Oh! Calcutta! wanted to be provocative in the worst possible way.
Released Off Broadway in 1969, the musical revue featured sketches of various sexual neuroses and peccadilloes, and included frontal nudity – only the second major musical after Hair to do so. Oh! Calcutta! also had some avant-garde cred – respected British theater critic Kenneth Tynan conceived and assembled the program, with bankable names like Samuel Beckett, Jules Feiffer, Margo Sappington, Dan Greenburg, John Lennon, Jacques Levy and Sam Shepard contributing sketches.
Sometimes mere pedigree and nudity aren’t enough. Sometimes weak writing and silly, rigidly heterosexual humor will earn you a reputation as an inconsequential diversion. New York Times critic Clive Barnes concluded after the opening: “To be honest, I think I can recommend the show with any vigor only to people who are extraordinarily underprivileged either sexually, socially or emotionally.” Musical theater was only beginning to embrace the counter-culture’s possibilities, but others, like Stag Movie, The Faggot, or Let My People Come – or Hair, for that matter – would explore sexual politics more gracefully and more incisively. None of this deterred curious patrons, however, who made Oh! Calcutta! both an instant sensation and, over the course of its original run as well as a record-setting revival begun in 1976, a long-lasting tourist staple.
But the original cast recording for Oh! Calcutta! (originally released in 1969 on Aidart Records, a tiny affiliate of United Artists Records) is another story. Composed and performed by Robert Dennis, Stanley Walden, and the young Peter Schickele (of P.D.Q. Bach and Schickele Mix fame), operating here as the Open Window, the score consists of songs and instrumental interludes that accompanied and divided the revue’s sketches, rather than being full-blown musical numbers. It was similarly derided in contemporary reviews, and it did not sell well, but the original score stands up today as superior even to the great Hair score. There is excellent psychedelic pop to be found in among the heavily arranged chamber-rock.
Thankfully, America’s easy listening bandleaders were not oblivious to the resilient groove of the title track. Alongside “Aquarius,” “Last Tango in Paris” or “The Windmills of Your Mind,” “Oh, Calcutta” was popular, albeit briefly, among those meisters still optimistic about bridging that cursed generational divide. Ferrante and Teicher did a swell job of it and so did, all things considered, Al De Lory: I suspect any version of “Oh, Calcutta” merits at least a casual listen.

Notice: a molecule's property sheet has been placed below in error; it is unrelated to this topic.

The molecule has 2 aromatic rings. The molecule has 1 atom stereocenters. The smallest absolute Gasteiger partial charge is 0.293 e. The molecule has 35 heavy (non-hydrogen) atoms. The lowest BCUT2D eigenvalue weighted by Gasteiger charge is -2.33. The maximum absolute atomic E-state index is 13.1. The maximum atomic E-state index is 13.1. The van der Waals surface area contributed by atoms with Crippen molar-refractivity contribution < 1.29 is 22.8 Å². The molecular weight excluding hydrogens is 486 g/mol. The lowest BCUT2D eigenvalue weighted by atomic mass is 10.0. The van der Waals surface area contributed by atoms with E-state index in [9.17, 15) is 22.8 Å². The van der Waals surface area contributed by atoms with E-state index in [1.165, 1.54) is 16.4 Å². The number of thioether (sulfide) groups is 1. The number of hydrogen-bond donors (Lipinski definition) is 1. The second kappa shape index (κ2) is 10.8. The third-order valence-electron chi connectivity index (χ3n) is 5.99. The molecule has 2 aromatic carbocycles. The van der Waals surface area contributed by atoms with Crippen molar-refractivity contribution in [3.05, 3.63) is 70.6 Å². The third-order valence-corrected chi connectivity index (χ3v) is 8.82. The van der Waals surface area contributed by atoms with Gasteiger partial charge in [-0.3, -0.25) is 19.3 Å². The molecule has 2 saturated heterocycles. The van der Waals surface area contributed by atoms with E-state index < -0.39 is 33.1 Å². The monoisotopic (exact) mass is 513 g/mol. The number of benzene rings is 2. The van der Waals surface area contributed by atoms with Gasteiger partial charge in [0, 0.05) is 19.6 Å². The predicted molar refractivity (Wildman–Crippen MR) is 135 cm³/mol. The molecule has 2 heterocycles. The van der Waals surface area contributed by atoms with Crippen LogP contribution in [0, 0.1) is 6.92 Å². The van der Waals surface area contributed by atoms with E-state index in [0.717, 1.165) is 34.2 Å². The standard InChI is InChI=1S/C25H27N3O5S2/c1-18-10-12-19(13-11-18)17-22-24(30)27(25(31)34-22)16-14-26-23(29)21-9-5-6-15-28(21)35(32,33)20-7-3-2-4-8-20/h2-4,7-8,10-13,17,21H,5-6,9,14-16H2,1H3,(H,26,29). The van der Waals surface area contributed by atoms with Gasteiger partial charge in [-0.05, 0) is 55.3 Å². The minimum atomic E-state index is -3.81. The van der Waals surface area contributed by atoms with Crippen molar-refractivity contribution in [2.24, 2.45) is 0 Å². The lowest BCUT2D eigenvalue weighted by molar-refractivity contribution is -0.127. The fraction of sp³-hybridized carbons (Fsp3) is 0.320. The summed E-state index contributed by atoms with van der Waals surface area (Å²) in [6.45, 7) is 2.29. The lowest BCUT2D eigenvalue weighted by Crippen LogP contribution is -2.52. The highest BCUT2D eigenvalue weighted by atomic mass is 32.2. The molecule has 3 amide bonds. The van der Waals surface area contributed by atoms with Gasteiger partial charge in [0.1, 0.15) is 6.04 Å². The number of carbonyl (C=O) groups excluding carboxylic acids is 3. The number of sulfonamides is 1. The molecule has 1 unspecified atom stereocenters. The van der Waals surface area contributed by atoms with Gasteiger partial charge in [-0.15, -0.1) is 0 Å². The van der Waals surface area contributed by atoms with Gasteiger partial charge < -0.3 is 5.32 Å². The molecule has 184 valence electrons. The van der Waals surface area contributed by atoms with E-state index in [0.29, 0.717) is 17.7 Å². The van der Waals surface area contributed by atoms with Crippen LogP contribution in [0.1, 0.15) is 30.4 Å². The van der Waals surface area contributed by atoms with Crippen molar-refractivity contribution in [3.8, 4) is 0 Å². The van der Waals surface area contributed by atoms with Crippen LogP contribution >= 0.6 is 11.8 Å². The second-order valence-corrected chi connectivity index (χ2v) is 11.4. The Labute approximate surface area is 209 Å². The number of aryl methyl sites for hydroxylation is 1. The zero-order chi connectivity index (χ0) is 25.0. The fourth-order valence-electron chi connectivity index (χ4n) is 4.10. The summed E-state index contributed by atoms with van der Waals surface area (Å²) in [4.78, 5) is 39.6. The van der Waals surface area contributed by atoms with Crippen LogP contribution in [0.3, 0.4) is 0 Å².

1. The Dave Pell Singers, Oh, Calcutta (Liberty)
Born in New York City in 1925, saxophonist Dave Pell’s formative professional gigs were with Tony Pastor’s big band. Upon relocating to California in mid-‘40s, he’d join a succession of bandleaders: Bob Crosby, Bobby Sherwood, Bob Astor, and, finally – between 1947 and 1955 – Les Brown and His Band of Renown.
These were competent bands, popular but hardly the cutting edge of jazz. Indeed, Pell’s entire trajectory would be characterized by this sort of commercial orientation. In addition to a series of budget-oriented big band tribute albums, Pell released many decent-selling jazz records throughout the ‘50s with a smaller group – his popular octet (many of its members borrowed in turn from the young modernists of Brown’s orchestra). Even these dates, while sophisticated, were on the more conservative, tightly arranged side of West Coast jazz.
There has always been that pragmatic streak among certain jazz talents, the pull to the more reliable life of studio arranging, directing and producing. Post-War musicians like Shorty Rogers and Quincy Jones made big names for themselves thusly, while many others – the Bob Florences, Manny Albams, and Johnny Mandels of this world – toiled further from the spotlight. This pragmatism diminishes none of their art, necessarily – especially some of their wilder soundtrack moments – but it does open a certain distance from their “authentic” jazz roots. Dave Pell? Just part of the trend.
Pell’s years as studio musician (he would back Mel Torme and June Christy, among many others), octet leader, and budget record label producer (for the infamous Tops Records) led, by the early ‘60s, to a turn as a producer and A&R; man at Liberty Records, then one of the more successful post-War California labels. Experience in the industry clearly had served Pell well. At Liberty he had produced pop records in a big way for artists like Gary Lewis, Bobby Vee, the Ventures, Martin Denny, Gene McDaniels and the young Vicki Carr. Pell’s time there also included a few of his own albums – two commercial pop/jazz records in 1963, and finally, in 1969, the Dave Pell Singers’ Mah-Na-Mah-Na LP. Everything about that album, including this glorious selection, was a quick study in studio-tempered grooviness, raining down sunshine down all over Orange County. What generation gap?
After the Liberty marque was bought by United Artists Records in the late ‘60s, Pell worked behind-the-scenes in the Los Angeles industry, scoring and coordinating music for the television shows Stand Up and Cheer and The Real Tom Kennedy Show as well as a rash of Burt Reynolds and Clint Eastwood vehicles: Sharkey’s Machine, Sudden Impact, Cannonball Run II, Honkytonk Man and Paternity. Pell would release two albums with his Lester Young tribute group Prez Conference in the late ‘70s. In more recent decades, Pell revived his octet and founded specialty labels Headfirst Records and Group 7 Records. Dave Pell is still active today.